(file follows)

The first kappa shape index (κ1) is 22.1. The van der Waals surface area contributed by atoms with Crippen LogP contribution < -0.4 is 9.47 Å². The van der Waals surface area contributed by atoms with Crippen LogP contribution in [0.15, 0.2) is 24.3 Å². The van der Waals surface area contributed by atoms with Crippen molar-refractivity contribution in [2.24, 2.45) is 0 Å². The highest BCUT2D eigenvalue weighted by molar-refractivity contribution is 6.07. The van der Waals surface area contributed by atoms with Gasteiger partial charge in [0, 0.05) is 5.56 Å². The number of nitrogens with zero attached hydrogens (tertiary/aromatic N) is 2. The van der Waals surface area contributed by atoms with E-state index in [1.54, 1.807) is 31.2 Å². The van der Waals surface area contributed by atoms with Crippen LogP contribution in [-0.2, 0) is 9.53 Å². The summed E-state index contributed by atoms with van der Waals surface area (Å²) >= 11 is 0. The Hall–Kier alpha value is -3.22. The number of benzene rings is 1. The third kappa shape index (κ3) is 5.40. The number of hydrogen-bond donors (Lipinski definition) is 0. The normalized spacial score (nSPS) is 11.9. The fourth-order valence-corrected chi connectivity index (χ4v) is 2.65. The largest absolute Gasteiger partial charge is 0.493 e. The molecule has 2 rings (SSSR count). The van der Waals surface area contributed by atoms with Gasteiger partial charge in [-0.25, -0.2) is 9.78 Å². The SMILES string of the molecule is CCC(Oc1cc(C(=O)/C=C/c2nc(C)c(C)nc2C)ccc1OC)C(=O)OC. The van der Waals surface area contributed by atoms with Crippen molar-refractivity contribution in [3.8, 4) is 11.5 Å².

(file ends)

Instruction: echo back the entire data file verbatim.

The first kappa shape index (κ1) is 22.1. The van der Waals surface area contributed by atoms with Crippen LogP contribution < -0.4 is 9.47 Å². The van der Waals surface area contributed by atoms with Crippen LogP contribution in [0.15, 0.2) is 24.3 Å². The van der Waals surface area contributed by atoms with Crippen molar-refractivity contribution in [2.24, 2.45) is 0 Å². The highest BCUT2D eigenvalue weighted by molar-refractivity contribution is 6.07. The van der Waals surface area contributed by atoms with Gasteiger partial charge in [0, 0.05) is 5.56 Å². The number of nitrogens with zero attached hydrogens (tertiary/aromatic N) is 2. The van der Waals surface area contributed by atoms with E-state index in [1.54, 1.807) is 31.2 Å². The van der Waals surface area contributed by atoms with Crippen LogP contribution in [-0.2, 0) is 9.53 Å². The summed E-state index contributed by atoms with van der Waals surface area (Å²) >= 11 is 0. The Hall–Kier alpha value is -3.22. The number of benzene rings is 1. The third kappa shape index (κ3) is 5.40. The number of hydrogen-bond donors (Lipinski definition) is 0. The normalized spacial score (nSPS) is 11.9. The fourth-order valence-corrected chi connectivity index (χ4v) is 2.65. The largest absolute Gasteiger partial charge is 0.493 e. The molecule has 2 rings (SSSR count). The van der Waals surface area contributed by atoms with Gasteiger partial charge in [-0.25, -0.2) is 9.78 Å². The SMILES string of the molecule is CCC(Oc1cc(C(=O)/C=C/c2nc(C)c(C)nc2C)ccc1OC)C(=O)OC. The van der Waals surface area contributed by atoms with Crippen molar-refractivity contribution in [3.8, 4) is 11.5 Å².